9 Tips for Recovering from Foot or Ankle Surgery

9 Tips for Recovering from Foot or Ankle Surgery

Recovery is absolutely essential after a foot and ankle surgical procedure. In this article, we are going to go through nine tips to remember when recovering from foot or ankle surgery.
Pain Management

Expect to be in some degree of pain following surgery. The bones in your foot and/or ankle are being manipulated in the operating room to correct the problem, which will cause pain. In general, the pain subsides after a few days to a week after surgery, depending on the type of surgery.

Your surgeon will be placing numbing medicine into your foot and/or ankle so you are more comfortable post-operatively. Since the numbing medicine will wear off, start taking the prescribed pain medications when you get home (before it wears off).

In general, our patients are discharged with one or two prescriptions for pain medication: a long acting pain medication and/or short acting pain medication. You will be discharged with enough pain medication to last until your first post-operative appointment. It is important that you take the pain medications as prescribed so that you will be as comfortable as possible.
Ice to the Surgical Sites

Ice: If you choose not to purchase an ice machine, ice may be applied. A bag of frozen vegetables is lightweight and inexpensive, can be molded around your foot and/or ankle, and provides the necessary cooling effect. We recommend icing on a consistent basis for the first several days after the procedure. The recommended time schedule is to apply ice for 15-30 minutes out of every hour. Be sure to check your skin frequently for abnormal color changes.

Call the office immediately if you have concerns about your foot. If you suffer from neuropathy, please ice for 10-15 minutes of every hour. It is vital you check your foot for signs of frostbite. After the first several days, ice can be used as needed for pain control.
Drainage and Bleeding

Drainage and bleeding after surgery are normal. You may notice blood or drainage on the dressing or splint. It is OK to place extra gauze or an ACE wrap over the dressing but do not take the entire dressing off.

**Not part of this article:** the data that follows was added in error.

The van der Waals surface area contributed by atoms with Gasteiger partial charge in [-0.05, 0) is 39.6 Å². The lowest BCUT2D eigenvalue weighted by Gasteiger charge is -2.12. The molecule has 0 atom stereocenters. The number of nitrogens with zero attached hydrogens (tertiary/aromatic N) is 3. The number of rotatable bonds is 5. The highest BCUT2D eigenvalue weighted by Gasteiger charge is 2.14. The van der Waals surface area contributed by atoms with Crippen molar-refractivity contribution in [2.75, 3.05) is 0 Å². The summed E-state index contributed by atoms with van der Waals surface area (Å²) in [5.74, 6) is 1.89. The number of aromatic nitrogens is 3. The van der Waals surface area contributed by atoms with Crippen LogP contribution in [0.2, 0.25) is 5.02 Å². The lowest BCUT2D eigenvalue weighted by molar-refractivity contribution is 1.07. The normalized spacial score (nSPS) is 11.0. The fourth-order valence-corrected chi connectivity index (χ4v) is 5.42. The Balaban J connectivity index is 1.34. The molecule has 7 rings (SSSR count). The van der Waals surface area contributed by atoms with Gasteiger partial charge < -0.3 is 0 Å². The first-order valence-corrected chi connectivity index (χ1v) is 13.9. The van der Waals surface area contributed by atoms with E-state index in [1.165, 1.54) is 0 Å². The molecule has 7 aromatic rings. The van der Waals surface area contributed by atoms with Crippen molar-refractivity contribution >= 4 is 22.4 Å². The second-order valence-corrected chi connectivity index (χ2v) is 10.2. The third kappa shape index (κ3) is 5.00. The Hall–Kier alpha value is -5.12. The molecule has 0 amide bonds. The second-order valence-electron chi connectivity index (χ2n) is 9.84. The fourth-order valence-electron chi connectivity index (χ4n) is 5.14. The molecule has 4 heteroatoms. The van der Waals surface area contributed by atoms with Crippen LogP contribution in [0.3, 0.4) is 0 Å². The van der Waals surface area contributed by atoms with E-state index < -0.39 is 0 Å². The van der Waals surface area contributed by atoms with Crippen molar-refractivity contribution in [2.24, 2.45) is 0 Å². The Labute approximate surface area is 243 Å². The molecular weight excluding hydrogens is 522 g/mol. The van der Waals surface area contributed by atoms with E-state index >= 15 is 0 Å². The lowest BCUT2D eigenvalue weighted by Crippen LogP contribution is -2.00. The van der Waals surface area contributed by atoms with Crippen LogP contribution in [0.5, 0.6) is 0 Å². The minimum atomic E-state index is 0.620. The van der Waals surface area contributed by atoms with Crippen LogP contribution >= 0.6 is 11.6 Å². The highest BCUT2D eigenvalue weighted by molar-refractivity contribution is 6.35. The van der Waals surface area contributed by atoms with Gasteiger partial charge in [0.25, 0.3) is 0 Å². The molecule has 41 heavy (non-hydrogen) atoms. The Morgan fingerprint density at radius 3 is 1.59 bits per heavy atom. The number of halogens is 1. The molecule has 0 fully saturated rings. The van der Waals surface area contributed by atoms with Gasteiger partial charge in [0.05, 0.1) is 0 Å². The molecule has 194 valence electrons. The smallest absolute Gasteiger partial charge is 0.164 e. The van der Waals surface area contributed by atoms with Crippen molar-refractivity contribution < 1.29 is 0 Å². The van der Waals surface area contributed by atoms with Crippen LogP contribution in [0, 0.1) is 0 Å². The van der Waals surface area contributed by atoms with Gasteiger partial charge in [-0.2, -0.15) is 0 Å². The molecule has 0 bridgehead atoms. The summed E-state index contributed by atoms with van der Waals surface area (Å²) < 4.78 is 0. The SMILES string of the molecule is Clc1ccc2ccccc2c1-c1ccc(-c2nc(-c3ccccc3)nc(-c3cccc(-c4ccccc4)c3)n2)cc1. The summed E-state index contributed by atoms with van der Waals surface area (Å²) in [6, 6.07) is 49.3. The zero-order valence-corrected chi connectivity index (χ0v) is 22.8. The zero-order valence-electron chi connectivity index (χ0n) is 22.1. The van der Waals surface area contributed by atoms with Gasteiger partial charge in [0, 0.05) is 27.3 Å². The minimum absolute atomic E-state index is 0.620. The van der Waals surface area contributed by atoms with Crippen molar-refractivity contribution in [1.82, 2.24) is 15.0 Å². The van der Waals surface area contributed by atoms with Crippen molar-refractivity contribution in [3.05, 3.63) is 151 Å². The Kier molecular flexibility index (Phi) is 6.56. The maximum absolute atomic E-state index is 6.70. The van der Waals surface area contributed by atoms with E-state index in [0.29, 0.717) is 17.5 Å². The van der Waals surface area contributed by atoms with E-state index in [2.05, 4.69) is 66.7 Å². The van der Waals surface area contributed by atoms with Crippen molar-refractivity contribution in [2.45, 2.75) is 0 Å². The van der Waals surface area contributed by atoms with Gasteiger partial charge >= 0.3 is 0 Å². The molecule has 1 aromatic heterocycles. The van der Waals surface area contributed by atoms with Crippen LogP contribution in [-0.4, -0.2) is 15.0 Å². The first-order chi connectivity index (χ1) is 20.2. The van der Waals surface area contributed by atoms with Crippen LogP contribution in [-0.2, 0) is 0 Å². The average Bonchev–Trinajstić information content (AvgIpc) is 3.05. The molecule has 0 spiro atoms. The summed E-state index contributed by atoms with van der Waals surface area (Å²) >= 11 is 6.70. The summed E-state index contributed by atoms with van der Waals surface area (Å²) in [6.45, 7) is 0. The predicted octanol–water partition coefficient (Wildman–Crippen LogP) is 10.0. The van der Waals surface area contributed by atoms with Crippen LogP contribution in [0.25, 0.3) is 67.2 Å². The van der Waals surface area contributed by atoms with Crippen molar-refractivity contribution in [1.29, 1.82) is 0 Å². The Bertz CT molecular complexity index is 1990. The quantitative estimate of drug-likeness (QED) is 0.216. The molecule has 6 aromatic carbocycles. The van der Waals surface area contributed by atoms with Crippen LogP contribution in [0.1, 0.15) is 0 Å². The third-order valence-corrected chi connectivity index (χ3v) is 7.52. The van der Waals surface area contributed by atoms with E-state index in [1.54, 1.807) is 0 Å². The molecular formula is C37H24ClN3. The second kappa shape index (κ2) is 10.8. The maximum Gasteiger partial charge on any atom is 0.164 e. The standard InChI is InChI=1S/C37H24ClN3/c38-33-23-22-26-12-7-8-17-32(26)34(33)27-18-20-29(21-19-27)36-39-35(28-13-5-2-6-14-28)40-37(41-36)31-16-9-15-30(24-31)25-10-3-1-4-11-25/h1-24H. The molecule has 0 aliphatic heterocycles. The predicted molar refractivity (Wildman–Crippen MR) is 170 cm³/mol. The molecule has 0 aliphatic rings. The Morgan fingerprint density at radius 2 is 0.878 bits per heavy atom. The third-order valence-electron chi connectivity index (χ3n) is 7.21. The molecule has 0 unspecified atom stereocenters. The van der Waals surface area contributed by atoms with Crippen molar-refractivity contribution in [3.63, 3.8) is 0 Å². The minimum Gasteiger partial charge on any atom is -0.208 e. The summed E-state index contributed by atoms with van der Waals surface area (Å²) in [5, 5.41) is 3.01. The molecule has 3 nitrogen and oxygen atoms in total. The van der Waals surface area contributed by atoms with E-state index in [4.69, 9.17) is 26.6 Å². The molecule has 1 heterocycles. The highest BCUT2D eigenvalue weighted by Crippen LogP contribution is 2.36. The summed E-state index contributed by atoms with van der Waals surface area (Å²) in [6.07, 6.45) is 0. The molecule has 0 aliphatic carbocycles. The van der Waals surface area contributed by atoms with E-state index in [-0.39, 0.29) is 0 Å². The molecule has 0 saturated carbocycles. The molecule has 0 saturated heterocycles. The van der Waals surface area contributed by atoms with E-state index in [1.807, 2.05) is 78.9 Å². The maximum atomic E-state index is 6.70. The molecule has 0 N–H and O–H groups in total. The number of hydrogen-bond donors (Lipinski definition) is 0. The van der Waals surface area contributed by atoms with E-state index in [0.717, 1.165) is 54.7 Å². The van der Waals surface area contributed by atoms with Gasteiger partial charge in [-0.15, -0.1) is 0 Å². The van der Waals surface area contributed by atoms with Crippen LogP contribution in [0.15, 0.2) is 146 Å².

If the blood or drainage continues to drip and the dressing is saturated with wet blood after the first 24 hours, call the office.

Numbness in your foot and/or ankle after surgery is normal, as long as your toes are warm and their usual color. A regional nerve block at your ankle causes the temporary numbness, which may last anywhere from a few hours to a few days.
Skin Itchiness

Skin itching may be a side effect of the antibiotics, pain medications, or anesthesia. Over-the-counter diphenhydramine (Benadryl) 25-50 mg may be used after checking with your PCP. If large, reddish welts, hives or a rash accompanies the itching, call our office for further instructions.

If at any time, your mouth, tongue or eyes begin to swell or you have problems breathing, you must call 911 and proceed to the nearest Emergency Room.

Narcotic pain medications and anesthesia can cause constipation. Over-the-counter stool softeners (e.g. Colace) can be taken daily to prevent constipation. If you fail to have a bowel movement in 2-3 days, over-the-counter laxatives (e.g. Correctol, Senokot) can be taken. Drinking plenty of water and eating fresh fruits and vegetables will also help. If you have not had a bowel movement five days after your surgery, contact our office for further instructions.

A Foley catheter may be placed into your urethra and bladder during surgery for urination. The catheter will be removed before you go home. If you are not able to urinate within 24 hours of your leaving the hospital, you must call the office. If the office is closed, page the on-call staff member for further instructions.

Be sure you drink plenty of fluids!
Nausea and Vomiting

Anesthesia, pain medications, and antibiotics can cause nausea and vomiting. Eating bland foods, such as crackers, toast, rice, bananas, and clear liquids are the best options for nausea. Take prescribed medications with food.

Flying: Flying too soon after surgery may place you at risk for developing a blood clot in your leg. If you have travel plans that involve flying, please remember to consult with your surgeon or our Physician Assistant at your pre-operative or post-operative visits

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